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UPM Raflatac, Inc. v. Okanagan Label & Print Ltd., 2022 BCSC 1154

Case Reporter

Written by Ty Schmidt, supervised by Darcy MacPherson

Can a general sales condition form part of a separate sales contract and thereby limit the liability of the seller? Yes, says the Supreme Court of British Columbia in the recent decision of UPM Raflatac, Inc. v. Okanagan Label & Print Ltd, 2022 BCSC 1154; particularly when the parties have done business together over a long period of time, and the buyer has routinely assented to the terms of the general sales conditions associated with each sales contract.

Okanagan Label & Print Ltd. (“OKLP”) is a label business that designs, manufactures, and prints labels for its customers. UPM Raflatac, Inc. (“UPM”) is a global manufacturer and supplier of label paper and adhesive. In 2012, OKLP began purchasing materials from UPM, and continued to do so through to 2018.[1] In 2016-2017, OKLP received, and subsequently made a claim for, allegedly defective goods valued at $8,909, plus an additional $115,683 in “consequential damages”.[2] Over the next two years, OKLP ordered and received a further $184,100 worth of product from UPM, but did not pay the associated invoices.

OKLP claimed that they have a right to set off the amount they owe ($184,100) with their defect ($8,909) and damages ($115,683) claims. UPM claimed that their liability is limited by terms in their general sales conditions that apply to all of their sales contracts with OKLP – such that they are only liable for the value of the defective goods ($8,909). Thus, Warren J. was tasked with determining a) whether the general sales conditions formed part of the sales contracts, and b) whether those conditions limit OKLP’s claim to the value of the defective goods.[3]

The judge found that the conditions were part of the sales contract for a number of reasons. Evidence showed that the parties had a long course of dealings where each order confirmation and each invoice included an express statement that the conditions applied. Both OKLP’s president and its manager routinely reviewed those documents and had read the conditions. Further, OKLP never objected to the application of the conditions. As a result, “the only reasonable inference…is that OKLP evinced an acceptance and readiness to be bound by UPM’s general sales conditions.”[4]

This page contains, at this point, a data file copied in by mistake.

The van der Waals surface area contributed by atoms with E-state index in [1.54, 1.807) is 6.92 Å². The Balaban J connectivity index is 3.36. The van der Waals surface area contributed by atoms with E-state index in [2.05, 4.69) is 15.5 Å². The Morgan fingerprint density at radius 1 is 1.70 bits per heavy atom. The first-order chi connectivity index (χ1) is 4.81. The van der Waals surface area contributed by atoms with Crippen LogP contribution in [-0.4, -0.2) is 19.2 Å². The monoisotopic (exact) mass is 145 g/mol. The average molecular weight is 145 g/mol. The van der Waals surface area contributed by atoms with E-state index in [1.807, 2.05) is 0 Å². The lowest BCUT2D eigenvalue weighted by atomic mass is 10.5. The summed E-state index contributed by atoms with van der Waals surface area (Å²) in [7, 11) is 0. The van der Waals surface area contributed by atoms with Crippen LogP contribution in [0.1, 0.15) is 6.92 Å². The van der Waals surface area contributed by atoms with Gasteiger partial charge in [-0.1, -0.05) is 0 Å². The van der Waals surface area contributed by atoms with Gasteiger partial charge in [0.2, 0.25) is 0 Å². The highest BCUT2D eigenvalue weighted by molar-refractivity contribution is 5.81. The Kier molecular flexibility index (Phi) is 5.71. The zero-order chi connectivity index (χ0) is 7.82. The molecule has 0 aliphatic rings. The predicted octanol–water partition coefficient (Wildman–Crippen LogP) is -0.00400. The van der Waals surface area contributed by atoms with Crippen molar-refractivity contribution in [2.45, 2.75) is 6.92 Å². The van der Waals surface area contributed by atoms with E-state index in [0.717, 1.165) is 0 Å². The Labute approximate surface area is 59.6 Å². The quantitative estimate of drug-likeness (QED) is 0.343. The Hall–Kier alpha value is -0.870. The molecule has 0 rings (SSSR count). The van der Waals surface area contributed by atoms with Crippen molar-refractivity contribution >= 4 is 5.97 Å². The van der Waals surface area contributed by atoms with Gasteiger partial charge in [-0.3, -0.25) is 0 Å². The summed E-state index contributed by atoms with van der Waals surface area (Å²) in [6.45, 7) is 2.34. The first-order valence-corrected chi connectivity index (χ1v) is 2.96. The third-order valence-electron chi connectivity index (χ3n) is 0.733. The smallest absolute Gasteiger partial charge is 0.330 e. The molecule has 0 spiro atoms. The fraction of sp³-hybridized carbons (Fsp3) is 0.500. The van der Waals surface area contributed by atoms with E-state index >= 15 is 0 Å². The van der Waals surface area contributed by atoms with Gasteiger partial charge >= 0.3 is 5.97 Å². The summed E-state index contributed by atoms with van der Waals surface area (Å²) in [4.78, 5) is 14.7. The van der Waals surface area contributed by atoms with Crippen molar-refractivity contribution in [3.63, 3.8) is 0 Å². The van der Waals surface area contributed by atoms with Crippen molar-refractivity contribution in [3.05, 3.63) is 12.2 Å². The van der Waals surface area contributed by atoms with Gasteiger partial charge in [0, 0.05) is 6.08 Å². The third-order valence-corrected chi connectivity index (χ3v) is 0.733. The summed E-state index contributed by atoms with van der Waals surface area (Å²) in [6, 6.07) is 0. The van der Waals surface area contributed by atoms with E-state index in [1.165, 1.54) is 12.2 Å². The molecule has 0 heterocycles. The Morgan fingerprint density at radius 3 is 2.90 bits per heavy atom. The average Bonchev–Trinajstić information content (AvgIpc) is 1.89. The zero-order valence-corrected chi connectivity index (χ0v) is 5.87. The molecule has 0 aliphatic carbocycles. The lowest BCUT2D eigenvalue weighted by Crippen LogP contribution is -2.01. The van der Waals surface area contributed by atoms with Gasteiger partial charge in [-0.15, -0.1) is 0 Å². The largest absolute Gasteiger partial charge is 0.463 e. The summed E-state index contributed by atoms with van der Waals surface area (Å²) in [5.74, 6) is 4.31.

It was also found that the limitation of liability clause in the conditions is enforceable because it clearly applied to the claims advanced. While OKLP asserted that the clause was unconscionable at the time the contract was made, the Court held that there was no basis to reach this conclusion.[5] Further, because “there is a strong public interest in the enforcement of contracts between commercial entities”, there were no public policy reasons to not enforce the clause.[6] Though OKLP argued that there was an implied term that consequential damages will be paid, this could not be the case, since there was an express term of the contract which expressly provided the opposite.[7]

In the end, OKLP owes the full amount of their unpaid invoices, plus interest, less a holdback of $8,909 for the defective goods. This case shows why any problems with purchased goods should be immediately brought to the attention of the supplier in order to prevent future conflict and the potential for litigation. It also shows the importance of regularly reviewing sales contracts and conditions over the course of a business relationship and addressing any terms that could be a cause for concern.

[1] 2022 BCSC 1154 at para 5.

[2] Ibid at para 17.

[3] Ibid at para 29.

[4] Ibid at para 63.

[5] Ibid at para 81.

[6] Ibid at para 83.

[7] Ibid, at para. 85. On the facts of this case, the court is clearly correct on this issue, as this is clearly a case where the alleged implied term is one that would be implied in fact, based on the intention of the parties, not a term implied by law. For a discussion of the difference between these types of implied terms, see the decision of Justice McLachlin, as she then was, in Machtinger v. HOJ Industries Ltd., [1992] 1 S.C.R. 986 (concurring in the result). According to Justice McLachlin, as she then was, in Machtinger, terms required to be implied by law may go against express terms of the contract.

The views and opinions expressed in the blogs and case reporter are the views of their authors, and do not represent the views of the Desautels Centre for Private Enterprise and the Law, the Faculty of Law, or the University of Manitoba. Academic Members of the University of Manitoba are entitled to academic freedom in the context of a respectful working and learning environment.